The Bow Stones are two up-right stones on the highest part of the moorland above Lyme Park. The origin of these two stones is unknown, but it has been suggested that they might have had some religious significance.
In Lyme Hall itself, there are two Anglo-Saxon Crosses which were found near the parish church. In the churchyard there is a stone block in which there are two holes which is believed to be the base of the crosses. From a view finder plaque (presented by the Society for the Protection of Rural England in 1975) on the nearbyGritstone Trail near the Bow Stones, it is possible to see seven counties (Cheshire, Derbyshire, Staffordshire, Clwyd, Yorkshire, Shropshire and Lancashire).
Disley is also the starting point of the Gritstone Trail. With its outstanding countryside, wonderful views and natural riches, the 35 mile/56 kilometre Gritstone Trail is both a challenge and a delight. The trail stretches from Disley to Kidsgrove in the south. In between walkers can enjoy outstanding views, industrial heritage, historic monuments, fascinating follies and abundant wildlife.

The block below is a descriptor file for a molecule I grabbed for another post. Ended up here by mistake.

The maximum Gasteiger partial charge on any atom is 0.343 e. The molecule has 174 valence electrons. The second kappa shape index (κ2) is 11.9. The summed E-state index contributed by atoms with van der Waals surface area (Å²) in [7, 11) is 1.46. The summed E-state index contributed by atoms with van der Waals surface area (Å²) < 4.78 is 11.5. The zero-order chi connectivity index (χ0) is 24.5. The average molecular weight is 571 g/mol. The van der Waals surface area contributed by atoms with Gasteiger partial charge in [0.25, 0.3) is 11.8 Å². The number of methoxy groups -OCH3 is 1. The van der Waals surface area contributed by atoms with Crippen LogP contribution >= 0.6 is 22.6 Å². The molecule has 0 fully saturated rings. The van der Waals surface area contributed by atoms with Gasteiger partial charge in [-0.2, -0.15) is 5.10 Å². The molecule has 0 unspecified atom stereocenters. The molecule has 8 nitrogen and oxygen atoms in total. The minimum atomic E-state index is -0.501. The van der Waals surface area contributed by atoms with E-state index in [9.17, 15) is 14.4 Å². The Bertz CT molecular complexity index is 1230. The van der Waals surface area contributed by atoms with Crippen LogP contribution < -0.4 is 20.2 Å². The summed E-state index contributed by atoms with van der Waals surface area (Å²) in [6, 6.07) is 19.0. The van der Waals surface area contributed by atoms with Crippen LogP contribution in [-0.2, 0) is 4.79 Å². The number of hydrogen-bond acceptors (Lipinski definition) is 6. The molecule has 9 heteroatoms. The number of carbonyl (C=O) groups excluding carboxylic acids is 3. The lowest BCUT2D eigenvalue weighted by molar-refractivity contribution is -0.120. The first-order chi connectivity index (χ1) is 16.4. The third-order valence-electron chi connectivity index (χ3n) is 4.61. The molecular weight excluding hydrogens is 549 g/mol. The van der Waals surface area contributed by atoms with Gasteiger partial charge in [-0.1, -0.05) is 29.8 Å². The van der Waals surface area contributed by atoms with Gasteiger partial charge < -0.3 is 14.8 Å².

Disley is also home to one of the National Trust’s most popular and prestigious properties, Lyme Park. The park’s 1400 acres contain large herds of red and fallow deer with magnificent views across the Cheshire Plain. At St Mary’s Church there is the grave of Joseph Watson (born 1648), who lived to be 104 and was park keeper at Lyme for 64 years. Watson drove a brace of stags from Lyme to Windsor as a present for Queen Anne to win a 500 guinea wager for his master.